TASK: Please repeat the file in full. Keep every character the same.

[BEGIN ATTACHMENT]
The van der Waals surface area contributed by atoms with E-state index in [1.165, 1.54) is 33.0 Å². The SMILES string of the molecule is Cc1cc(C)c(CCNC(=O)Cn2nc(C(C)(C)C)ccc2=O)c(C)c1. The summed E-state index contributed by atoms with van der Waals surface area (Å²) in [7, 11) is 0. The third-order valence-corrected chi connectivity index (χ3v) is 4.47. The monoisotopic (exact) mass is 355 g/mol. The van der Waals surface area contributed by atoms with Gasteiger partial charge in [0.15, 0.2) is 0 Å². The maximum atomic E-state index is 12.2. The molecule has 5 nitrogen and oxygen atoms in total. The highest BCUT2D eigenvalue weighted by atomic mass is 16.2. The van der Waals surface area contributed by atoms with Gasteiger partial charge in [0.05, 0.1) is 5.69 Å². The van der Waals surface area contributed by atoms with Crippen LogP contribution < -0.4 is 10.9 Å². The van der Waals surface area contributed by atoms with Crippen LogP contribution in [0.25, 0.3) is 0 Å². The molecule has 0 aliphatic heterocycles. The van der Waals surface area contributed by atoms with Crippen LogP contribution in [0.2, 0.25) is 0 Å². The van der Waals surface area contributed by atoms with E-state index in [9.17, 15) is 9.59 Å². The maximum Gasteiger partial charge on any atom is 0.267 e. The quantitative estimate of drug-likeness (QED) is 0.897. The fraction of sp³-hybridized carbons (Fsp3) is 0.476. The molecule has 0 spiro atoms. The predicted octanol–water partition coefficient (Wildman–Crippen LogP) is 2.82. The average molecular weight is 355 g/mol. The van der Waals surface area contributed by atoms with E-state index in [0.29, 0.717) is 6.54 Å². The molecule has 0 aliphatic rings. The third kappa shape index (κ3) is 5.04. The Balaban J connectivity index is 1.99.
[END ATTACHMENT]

The van der Waals surface area contributed by atoms with E-state index in [1.165, 1.54) is 33.0 Å². The SMILES string of the molecule is Cc1cc(C)c(CCNC(=O)Cn2nc(C(C)(C)C)ccc2=O)c(C)c1. The summed E-state index contributed by atoms with van der Waals surface area (Å²) in [7, 11) is 0. The third-order valence-corrected chi connectivity index (χ3v) is 4.47. The monoisotopic (exact) mass is 355 g/mol. The van der Waals surface area contributed by atoms with Gasteiger partial charge in [0.15, 0.2) is 0 Å². The maximum atomic E-state index is 12.2. The molecule has 5 nitrogen and oxygen atoms in total. The highest BCUT2D eigenvalue weighted by atomic mass is 16.2. The van der Waals surface area contributed by atoms with Gasteiger partial charge in [0.05, 0.1) is 5.69 Å². The van der Waals surface area contributed by atoms with Crippen LogP contribution < -0.4 is 10.9 Å². The van der Waals surface area contributed by atoms with Crippen LogP contribution in [0.25, 0.3) is 0 Å². The molecule has 0 aliphatic heterocycles. The van der Waals surface area contributed by atoms with Crippen LogP contribution in [0.2, 0.25) is 0 Å². The van der Waals surface area contributed by atoms with E-state index in [9.17, 15) is 9.59 Å². The maximum Gasteiger partial charge on any atom is 0.267 e. The quantitative estimate of drug-likeness (QED) is 0.897. The fraction of sp³-hybridized carbons (Fsp3) is 0.476. The molecule has 0 spiro atoms. The predicted octanol–water partition coefficient (Wildman–Crippen LogP) is 2.82. The average molecular weight is 355 g/mol. The van der Waals surface area contributed by atoms with E-state index in [0.29, 0.717) is 6.54 Å². The molecule has 0 aliphatic rings. The third kappa shape index (κ3) is 5.04. The Balaban J connectivity index is 1.99.